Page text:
Janet Szilagyi, 78 of Clayton, New Jersey, became the first patient in the US to undergo cardiac ablation after eight years of failed treatment for persistent atrial fibrillation (AF). Cardiac ablation is a procedure in which an electrophysiologist will scar or destroy tissue in the heart that's allowing incorrect electrical signals to cause an abnormal heart rhythm. This is done using an intraoperative imaging and mapping system recently cleared by the Food and Drug Administration (FDA).
Szilagyi is one of the more than three million individuals in the United States who experience AF, a quivering or irregular heartbeat that can lead to a host of dangerous complications and everyday symptoms like shortness of breath, chest pains, and lightheadedness. Szilagyi had undergone several cardiac procedures and tried different medications to treat and/or control her atrial fibrillation , before coming to Penn Medicine in December 2017 to explore other interventions.
"When I was in atrial fibrillation, it was hard to breathe, and I couldn't walk from here to there without getting tired," said Szilagyi. "I'm usually pretty active; I try to walk every day, but I wasn't able to do that when I was feeling bad. I really wasn't myself." Szilagyi, about six weeks post-op, is home recovering, hoping to get back to her normal activities in the coming months.
In October 2017, the system, AcQMapģ High Resolution Imaging and Mapping System and the 3D Imaging and Mapping Catheter, received FDA clearance for patients with complex arrhythmias who may need a more extensive cardiac ablation procedure in order to treat the irregularities, based on successful European studies.
Santangeli along with David Callans, MD, associate director of Electrophysiology at Penn Medicine, who performed the country's second procedure with this new system just days later, said the new equipment has the potential to greatly improve treatment accuracy. "Preliminary data from European studies suggests that the success rates of ablation for patients with persistent AF have potential to climb by more than twenty-five percent, and even higher for paroxysmal (sporadic AF) patients," said Callans. "We see these as incredibly promising increases, as these are patients who often still experience symptoms of AF even after they've undergone similar cardiac procedures."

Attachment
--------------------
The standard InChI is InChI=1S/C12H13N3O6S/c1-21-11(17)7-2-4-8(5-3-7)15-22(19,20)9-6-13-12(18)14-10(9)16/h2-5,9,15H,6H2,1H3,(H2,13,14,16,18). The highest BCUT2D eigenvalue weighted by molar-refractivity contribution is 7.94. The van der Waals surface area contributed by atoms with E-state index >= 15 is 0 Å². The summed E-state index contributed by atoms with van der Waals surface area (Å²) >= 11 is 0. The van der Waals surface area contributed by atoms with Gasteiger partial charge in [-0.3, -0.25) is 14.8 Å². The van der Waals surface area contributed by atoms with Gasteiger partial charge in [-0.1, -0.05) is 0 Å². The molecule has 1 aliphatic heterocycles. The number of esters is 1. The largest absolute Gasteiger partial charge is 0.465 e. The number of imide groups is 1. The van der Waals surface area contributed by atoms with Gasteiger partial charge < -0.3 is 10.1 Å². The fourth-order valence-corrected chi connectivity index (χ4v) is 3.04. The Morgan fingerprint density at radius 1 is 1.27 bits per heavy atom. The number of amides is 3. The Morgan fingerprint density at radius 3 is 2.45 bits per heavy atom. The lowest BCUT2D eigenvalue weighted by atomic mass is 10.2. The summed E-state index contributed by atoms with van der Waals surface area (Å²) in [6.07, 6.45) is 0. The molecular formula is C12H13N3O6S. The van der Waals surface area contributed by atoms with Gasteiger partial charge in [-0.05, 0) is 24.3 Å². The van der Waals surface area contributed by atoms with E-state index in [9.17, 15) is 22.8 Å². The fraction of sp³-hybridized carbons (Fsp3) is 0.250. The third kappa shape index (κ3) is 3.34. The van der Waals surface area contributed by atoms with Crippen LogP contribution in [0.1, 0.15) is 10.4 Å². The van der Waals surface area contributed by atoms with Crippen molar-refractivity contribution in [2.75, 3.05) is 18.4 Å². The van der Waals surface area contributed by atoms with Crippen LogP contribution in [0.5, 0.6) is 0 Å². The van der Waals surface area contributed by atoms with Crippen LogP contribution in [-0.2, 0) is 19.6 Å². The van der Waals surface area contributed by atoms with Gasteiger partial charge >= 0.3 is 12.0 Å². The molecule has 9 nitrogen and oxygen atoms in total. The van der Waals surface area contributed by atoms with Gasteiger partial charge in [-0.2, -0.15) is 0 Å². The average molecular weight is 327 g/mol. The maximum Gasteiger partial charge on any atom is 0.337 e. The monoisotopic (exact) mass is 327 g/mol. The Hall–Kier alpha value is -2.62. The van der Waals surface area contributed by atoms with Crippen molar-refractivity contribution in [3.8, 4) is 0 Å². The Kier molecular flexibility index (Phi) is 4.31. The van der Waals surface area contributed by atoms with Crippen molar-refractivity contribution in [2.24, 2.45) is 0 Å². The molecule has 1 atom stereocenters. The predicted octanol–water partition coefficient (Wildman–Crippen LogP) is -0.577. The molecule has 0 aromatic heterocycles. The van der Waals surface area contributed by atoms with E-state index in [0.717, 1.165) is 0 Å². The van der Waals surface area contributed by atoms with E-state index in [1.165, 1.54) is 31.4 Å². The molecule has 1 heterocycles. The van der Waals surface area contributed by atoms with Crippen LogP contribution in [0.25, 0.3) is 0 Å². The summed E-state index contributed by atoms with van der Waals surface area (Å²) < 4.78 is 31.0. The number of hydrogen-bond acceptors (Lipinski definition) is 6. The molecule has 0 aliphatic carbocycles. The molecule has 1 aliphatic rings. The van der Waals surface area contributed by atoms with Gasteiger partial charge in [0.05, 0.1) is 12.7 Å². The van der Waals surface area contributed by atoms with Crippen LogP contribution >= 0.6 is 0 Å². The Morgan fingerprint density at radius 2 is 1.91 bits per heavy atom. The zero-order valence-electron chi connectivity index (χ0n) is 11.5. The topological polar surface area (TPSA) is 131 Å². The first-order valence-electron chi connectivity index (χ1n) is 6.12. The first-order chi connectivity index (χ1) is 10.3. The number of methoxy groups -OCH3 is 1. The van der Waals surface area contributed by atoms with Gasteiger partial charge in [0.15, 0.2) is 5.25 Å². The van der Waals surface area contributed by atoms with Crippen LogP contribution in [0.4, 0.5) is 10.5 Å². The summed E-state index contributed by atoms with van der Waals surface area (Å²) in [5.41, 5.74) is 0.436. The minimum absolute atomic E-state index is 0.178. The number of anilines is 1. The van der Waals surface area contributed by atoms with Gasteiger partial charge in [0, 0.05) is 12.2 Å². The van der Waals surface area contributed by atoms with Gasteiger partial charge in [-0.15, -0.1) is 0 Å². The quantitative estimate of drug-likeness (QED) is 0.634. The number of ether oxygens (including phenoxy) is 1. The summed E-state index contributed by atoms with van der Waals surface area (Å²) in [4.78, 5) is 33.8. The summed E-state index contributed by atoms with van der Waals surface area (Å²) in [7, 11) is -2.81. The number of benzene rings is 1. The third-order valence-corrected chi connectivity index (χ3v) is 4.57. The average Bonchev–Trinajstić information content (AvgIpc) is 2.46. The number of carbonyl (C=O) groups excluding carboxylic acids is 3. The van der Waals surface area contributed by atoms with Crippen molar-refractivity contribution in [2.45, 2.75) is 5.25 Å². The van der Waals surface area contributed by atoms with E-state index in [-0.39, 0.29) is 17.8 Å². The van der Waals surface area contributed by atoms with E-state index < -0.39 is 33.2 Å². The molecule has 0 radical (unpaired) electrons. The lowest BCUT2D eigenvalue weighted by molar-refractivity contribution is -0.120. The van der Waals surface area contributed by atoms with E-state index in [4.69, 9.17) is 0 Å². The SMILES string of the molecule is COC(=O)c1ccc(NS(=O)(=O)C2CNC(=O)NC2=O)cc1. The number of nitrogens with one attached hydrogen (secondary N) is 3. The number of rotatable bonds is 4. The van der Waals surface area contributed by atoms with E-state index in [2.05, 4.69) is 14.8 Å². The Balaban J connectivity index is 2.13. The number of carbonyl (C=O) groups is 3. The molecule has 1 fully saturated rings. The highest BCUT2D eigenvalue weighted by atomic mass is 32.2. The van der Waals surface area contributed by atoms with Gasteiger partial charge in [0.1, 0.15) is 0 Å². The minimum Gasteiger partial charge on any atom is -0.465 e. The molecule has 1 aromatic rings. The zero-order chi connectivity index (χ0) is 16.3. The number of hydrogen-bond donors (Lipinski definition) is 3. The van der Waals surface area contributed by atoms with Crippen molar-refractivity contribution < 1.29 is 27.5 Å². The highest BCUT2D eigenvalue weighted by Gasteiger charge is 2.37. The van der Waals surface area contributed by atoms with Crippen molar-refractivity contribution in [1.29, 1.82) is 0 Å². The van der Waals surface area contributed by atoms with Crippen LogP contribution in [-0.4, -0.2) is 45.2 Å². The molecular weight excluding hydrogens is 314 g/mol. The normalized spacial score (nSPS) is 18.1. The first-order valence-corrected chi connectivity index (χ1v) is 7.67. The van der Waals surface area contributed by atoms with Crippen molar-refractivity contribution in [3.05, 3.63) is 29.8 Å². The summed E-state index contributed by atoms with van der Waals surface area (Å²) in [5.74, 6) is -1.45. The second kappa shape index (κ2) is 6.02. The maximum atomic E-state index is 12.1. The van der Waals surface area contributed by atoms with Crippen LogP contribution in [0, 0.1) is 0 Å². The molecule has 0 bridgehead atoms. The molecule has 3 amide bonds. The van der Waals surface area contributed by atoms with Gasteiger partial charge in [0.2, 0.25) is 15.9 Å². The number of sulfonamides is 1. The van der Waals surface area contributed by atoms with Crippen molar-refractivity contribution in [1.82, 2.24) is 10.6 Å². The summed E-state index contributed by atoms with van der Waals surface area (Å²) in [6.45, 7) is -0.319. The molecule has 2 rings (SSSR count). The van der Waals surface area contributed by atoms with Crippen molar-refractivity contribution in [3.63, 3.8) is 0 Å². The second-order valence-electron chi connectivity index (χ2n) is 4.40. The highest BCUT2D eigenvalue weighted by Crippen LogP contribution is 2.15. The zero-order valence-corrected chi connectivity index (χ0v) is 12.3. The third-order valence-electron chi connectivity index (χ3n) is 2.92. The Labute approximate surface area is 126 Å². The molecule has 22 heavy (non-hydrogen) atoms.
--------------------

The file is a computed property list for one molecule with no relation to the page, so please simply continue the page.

Current data shows that ablation procures are successful for patients with persistent AF about 50 to 55 percent of the time, and about 70 to 75 percent of the time in patients with paroxysmal AF. Researchers believe these numbers could increase to 75 percent and upwards of 85 percent, respectively, if the regions responsible for AF maintenance are adequately addressed with this new system.
Previous systems had only allowed physicians to see certain areas or angles of the heart, which proved challenging when trying to treat more complex cases of AF which require more sites to be ablated. With the new system, higher resolution mapping of the heart is available as it combines ultrasound technology with an ability to map every heartbeat to help pinpoint the cause and placement of each complex arrhythmia. Once an ablation treatment occurs in a specific area, physicians are then able to re-map the heart in seconds to see the effects of each single ablation in real-time. When repeated throughout the entirety of the ablation procedure, physicians can eliminate the arrhythmia-causing areas throughout the heart.
"As a next step, Penn Medicine researchers are exploring clinical trial possibilities, and hope to launch our own trials to evaluate the effectiveness of using this system for patients with complex arrhythmias here in the United States," said Callans.